$(find -maxdepth 1 -type d) outputs the list of directories in the current directory. Unless there are directories whose name begins with a ., this is a complex way of writing */. It's also unreliable: it only works if none of the directory names contain whitespace or globbing characters \[?*. That's because the result of the command substitution $(…) is split into separate words wherever there's a whitespace character, and each word is interpreted as a glob (filename wildcard pattern). You can avoid this behavior by putting the command substitution in double quotes ("$()"), but then the list that the loop iterates on will contain a single element which is the concatenation of the directory names separated by newlines.

Note this shell programming rule: always put double quotes around variable substitutions and command substitutions ("$foo", "$(foo)") unless you know that you need to leave the double quotes out and you understand how it's safe to leave them out.

The other problem with your script is a simple one: echo find "$dir" always prints out one line; you meant find "$dir".

for dir in */; do
  echo "$dir"
  find "$dir" | wc -l

Note that this only works if no file inside that tree contains newlines. If they might, you can make the find command print something reliable. With GNU find (i.e. on non-embedded Linux or Cygwin):

for dir in */; do
  echo "$dir"
  find "$dir" -printf a | wc -c


for dir in */; do
  echo "$dir"
  find "$dir" -exec printf %c {} + | wc -c
share|improve this answer

A small, slightly faster variant of Gilles' portable solutions would be:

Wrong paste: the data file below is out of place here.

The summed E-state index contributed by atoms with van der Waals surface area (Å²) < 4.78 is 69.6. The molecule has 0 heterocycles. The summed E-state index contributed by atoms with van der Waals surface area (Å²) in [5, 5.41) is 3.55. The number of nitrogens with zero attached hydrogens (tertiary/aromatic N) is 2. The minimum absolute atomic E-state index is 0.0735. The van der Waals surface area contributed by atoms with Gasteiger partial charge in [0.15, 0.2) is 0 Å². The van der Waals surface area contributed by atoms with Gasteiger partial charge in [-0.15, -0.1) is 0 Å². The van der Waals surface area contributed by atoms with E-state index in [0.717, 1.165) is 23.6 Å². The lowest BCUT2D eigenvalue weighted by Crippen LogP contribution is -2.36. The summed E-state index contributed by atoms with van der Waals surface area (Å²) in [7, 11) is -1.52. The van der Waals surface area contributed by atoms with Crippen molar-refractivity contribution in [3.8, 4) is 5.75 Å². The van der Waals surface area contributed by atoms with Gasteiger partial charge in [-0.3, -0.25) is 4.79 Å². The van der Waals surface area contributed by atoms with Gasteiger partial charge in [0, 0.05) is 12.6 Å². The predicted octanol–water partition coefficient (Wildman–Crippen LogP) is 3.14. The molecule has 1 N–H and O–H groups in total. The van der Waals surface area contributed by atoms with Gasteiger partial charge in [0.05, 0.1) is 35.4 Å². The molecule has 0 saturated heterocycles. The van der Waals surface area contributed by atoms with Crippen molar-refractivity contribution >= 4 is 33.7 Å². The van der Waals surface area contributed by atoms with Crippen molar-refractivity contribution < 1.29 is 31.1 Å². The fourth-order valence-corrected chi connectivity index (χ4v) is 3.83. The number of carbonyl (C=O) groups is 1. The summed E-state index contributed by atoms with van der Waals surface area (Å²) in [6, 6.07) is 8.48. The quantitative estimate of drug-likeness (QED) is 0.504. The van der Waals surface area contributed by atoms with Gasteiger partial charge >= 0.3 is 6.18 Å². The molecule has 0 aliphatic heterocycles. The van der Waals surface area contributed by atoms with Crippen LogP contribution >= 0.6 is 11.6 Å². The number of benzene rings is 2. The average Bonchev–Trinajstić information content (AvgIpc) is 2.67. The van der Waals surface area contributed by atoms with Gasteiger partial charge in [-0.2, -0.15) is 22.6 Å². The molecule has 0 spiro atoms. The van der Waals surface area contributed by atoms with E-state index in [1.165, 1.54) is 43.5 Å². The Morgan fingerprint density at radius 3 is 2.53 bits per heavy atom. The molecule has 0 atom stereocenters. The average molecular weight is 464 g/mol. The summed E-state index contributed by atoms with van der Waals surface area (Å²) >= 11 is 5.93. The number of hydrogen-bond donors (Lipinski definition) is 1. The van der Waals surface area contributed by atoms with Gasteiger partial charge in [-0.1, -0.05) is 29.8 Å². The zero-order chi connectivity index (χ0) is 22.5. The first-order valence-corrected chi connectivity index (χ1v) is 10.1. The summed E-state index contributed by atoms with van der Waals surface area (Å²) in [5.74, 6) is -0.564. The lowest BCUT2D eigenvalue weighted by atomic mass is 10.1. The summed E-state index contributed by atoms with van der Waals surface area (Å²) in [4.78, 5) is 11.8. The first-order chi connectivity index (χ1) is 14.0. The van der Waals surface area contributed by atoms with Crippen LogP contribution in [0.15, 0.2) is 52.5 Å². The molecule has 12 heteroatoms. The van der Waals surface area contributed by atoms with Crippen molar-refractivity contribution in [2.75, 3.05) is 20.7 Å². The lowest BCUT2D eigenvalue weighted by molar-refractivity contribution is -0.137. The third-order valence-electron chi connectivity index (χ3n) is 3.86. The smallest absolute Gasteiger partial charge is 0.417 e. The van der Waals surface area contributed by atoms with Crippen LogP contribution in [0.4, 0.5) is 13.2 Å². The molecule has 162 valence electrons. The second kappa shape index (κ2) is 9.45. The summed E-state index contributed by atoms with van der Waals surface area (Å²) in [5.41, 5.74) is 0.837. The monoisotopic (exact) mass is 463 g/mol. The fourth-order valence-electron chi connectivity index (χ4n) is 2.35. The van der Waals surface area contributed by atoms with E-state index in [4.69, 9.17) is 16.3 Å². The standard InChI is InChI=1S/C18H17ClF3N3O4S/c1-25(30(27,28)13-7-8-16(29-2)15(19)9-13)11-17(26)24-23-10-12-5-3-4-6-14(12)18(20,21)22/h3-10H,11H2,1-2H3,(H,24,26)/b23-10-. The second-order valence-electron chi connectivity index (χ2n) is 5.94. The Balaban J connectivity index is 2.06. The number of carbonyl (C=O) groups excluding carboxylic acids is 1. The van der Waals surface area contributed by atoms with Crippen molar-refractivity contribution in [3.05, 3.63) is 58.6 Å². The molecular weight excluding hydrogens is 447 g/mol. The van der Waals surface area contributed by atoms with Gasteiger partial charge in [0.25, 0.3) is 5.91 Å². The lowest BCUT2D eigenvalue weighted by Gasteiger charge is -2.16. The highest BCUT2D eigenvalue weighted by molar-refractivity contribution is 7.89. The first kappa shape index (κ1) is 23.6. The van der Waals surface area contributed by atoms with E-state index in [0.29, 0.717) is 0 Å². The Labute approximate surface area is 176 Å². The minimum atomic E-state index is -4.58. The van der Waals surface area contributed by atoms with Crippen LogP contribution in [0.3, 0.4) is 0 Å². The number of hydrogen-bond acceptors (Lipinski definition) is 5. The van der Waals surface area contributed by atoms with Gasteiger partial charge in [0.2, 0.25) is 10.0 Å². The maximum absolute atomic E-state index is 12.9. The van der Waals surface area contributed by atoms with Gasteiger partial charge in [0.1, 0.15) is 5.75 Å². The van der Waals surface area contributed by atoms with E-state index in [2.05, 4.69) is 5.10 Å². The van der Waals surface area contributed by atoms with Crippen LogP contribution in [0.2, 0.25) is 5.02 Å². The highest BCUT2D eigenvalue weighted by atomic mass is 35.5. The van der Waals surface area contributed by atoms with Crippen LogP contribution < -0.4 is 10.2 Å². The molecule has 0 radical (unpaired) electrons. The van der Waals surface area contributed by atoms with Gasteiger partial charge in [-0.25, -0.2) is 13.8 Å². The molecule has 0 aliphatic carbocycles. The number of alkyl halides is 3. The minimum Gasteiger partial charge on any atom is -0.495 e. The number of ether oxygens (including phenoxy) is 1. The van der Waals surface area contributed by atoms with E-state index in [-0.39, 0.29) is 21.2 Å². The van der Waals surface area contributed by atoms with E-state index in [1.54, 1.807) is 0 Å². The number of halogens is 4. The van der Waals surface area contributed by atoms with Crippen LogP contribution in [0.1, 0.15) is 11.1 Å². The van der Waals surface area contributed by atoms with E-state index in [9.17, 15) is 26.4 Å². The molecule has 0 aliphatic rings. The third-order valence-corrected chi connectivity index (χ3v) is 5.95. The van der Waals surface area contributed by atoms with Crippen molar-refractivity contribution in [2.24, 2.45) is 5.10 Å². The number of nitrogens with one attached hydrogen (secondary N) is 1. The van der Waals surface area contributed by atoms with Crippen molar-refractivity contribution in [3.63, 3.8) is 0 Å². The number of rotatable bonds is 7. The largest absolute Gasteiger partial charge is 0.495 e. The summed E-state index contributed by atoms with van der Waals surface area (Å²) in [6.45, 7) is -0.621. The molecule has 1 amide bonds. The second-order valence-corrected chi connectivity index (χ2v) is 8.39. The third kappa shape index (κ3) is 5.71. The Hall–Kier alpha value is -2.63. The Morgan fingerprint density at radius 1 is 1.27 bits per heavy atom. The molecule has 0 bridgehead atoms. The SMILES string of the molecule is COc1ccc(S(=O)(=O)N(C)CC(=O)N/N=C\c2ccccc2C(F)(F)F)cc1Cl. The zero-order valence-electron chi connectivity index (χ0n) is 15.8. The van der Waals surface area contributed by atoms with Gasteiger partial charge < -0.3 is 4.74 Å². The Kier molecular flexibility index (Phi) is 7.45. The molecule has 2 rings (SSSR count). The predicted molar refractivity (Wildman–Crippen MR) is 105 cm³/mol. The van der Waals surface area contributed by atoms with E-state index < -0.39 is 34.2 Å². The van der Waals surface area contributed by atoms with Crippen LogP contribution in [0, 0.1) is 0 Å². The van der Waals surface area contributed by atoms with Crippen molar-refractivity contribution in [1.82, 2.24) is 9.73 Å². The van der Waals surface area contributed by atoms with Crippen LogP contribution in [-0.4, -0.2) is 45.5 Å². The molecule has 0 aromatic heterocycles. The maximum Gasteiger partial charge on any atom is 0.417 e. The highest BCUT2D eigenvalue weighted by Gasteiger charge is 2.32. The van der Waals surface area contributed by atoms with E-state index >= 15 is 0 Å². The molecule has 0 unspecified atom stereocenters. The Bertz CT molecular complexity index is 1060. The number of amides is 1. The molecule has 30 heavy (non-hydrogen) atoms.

for dir in */; do
  echo "$dir"
  #find "$dir" -exec printf %c {} + | wc -c
  find "$dir" -print0 | tr -dc '\0' | wc -c
share|improve this answer

Using GNU Parallel it will look like this:

parallel -0 --tag  'find {} |wc -l' ::: */

It will run one find|wc per CPU in parallel. Depending on your storage system parallelization may increase or decrease speed - only way to know is to test it. The number of processes can be adjusted with -j.

GNU Parallel is a general parallelizer and makes is easy to run jobs in parallel on the same machine or on multiple machines you have ssh access to.

If you have 32 different jobs you want to run on 4 CPUs, a straight forward way to parallelize is to run 8 jobs on each CPU:

Simple scheduling

GNU Parallel instead spawns a new process when one finishes - keeping the CPUs active and thus saving time:

GNU Parallel scheduling


If GNU Parallel is not packaged for your distribution, you can do a personal installation, which does not require root access. It can be done in 10 seconds by doing this:

(wget -O - || curl || fetch -o - | bash

For other installation options see

Learn more

See more examples:

Watch the intro videos:

Walk through the tutorial:

Sign up for the email list to get support:

share|improve this answer

Your Answer


By posting your answer, you agree to the privacy policy and terms of service.

Not the answer you're looking for? Browse other questions tagged or ask your own question.